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How Wet the Moon? Just Damp Enough to Be Interesting

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Science  22 Oct 2010:
Vol. 330, Issue 6003, pp. 434
DOI: 10.1126/science.330.6003.434

“The Moon Is Wet,” read many a headline in the past year, at times with an exclamation point. That's an overstatement, with or without the exclamation point, says lunar scientist Paul Spudis of the Lunar and Planetary Institute in Houston, Texas. But “the old statement that the moon is ‘bone-dry’ is not correct either. What we have found is that the moon has a hydrosphere, it has a water cycle.”

On target.

Permanent shadow on the moon (inside yellow contour) harbors abundant hydrogen (deepest blue), some of which the LCROSS impact (red dot) showed to be hydrogen bound in water.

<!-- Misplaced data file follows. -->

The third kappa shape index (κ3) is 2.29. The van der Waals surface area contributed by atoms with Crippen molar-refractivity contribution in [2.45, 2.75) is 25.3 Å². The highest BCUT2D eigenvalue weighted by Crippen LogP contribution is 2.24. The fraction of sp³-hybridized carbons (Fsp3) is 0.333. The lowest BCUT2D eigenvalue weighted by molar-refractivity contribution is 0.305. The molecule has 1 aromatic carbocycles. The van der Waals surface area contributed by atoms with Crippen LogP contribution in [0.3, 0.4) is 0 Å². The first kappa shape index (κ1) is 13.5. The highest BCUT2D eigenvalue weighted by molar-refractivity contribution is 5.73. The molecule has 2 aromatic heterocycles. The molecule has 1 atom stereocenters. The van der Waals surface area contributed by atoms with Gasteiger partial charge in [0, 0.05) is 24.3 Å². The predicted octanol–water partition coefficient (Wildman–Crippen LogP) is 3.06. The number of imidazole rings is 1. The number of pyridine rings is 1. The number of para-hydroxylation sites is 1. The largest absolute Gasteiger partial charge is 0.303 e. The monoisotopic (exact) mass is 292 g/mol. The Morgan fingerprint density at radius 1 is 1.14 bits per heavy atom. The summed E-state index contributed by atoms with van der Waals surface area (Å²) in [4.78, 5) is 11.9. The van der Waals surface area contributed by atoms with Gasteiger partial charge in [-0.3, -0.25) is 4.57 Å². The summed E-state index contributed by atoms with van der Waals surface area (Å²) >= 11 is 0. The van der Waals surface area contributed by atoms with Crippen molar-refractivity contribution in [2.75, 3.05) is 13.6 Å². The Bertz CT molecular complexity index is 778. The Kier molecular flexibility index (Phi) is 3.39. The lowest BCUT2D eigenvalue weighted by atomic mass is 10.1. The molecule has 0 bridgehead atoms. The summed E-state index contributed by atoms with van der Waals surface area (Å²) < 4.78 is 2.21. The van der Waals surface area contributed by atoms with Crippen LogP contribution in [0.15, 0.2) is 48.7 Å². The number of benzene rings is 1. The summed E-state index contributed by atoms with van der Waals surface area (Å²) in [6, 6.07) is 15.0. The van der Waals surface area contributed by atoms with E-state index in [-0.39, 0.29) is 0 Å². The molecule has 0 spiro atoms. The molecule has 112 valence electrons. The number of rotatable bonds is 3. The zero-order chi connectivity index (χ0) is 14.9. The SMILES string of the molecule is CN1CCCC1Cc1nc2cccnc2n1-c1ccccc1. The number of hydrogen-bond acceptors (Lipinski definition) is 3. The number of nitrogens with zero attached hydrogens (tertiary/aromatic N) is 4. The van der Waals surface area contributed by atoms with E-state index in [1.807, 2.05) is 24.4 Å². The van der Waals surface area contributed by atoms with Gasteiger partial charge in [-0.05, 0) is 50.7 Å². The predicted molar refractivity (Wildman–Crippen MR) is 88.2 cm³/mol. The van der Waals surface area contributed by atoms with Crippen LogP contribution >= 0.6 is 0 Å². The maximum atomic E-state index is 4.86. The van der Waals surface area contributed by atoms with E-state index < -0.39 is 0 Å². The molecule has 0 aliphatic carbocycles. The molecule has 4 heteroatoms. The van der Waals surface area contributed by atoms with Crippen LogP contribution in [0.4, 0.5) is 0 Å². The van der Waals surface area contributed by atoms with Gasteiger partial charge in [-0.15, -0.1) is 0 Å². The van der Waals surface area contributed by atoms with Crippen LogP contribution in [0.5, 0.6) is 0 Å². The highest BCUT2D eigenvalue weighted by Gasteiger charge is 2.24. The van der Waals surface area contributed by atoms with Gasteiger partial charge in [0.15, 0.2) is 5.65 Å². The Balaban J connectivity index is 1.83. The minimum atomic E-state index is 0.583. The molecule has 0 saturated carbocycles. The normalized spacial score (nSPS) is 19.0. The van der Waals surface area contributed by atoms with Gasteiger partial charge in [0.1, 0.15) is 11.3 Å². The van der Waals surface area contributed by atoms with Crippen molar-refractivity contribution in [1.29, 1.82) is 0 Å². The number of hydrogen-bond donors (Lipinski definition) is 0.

CREDIT: NASA; J. DROEGE, M. FINCH, W. BOYNTON, I. MITROFANOV, UNIVERSITY OF ARIZONA, INSTITUTE FOR SPACE RESEARCH OF THE RUSSIAN ACADEMY OF SCIENCE

But the moon's hydrosphere is nothing like Earth's watery regime. None of the moon's water is ever liquid. Water in its reservoirs can be imperceptibly sparse, flows into its reservoirs may proceed a few molecules at a time, and none may ever leave. And, as seen in the five reports of new water-related results from the moon beginning on page 463, many enigmas remain.

A year ago, researchers found the first water on the moon, frozen water buried in Cabeus crater near the south pole. Blasted into view by a plunging spent rocket stage (Science, 19 March, p. 1448), this subsurface ice is now pegged at only about 6% by mass of the top meter or two of lunar soil, according to LCROSS (Lunar Crater Observation and Sensing Satellite) mission team members reporting on page 463. This LCROSS water was the prize in a decades-long search driven most recently by NASA's push to sustain astronauts returning to the moon. But since the LCROSS mission, the Obama Administration and now Congress have turned away from sending humans back to the moon (Science, 1 January, p. 18).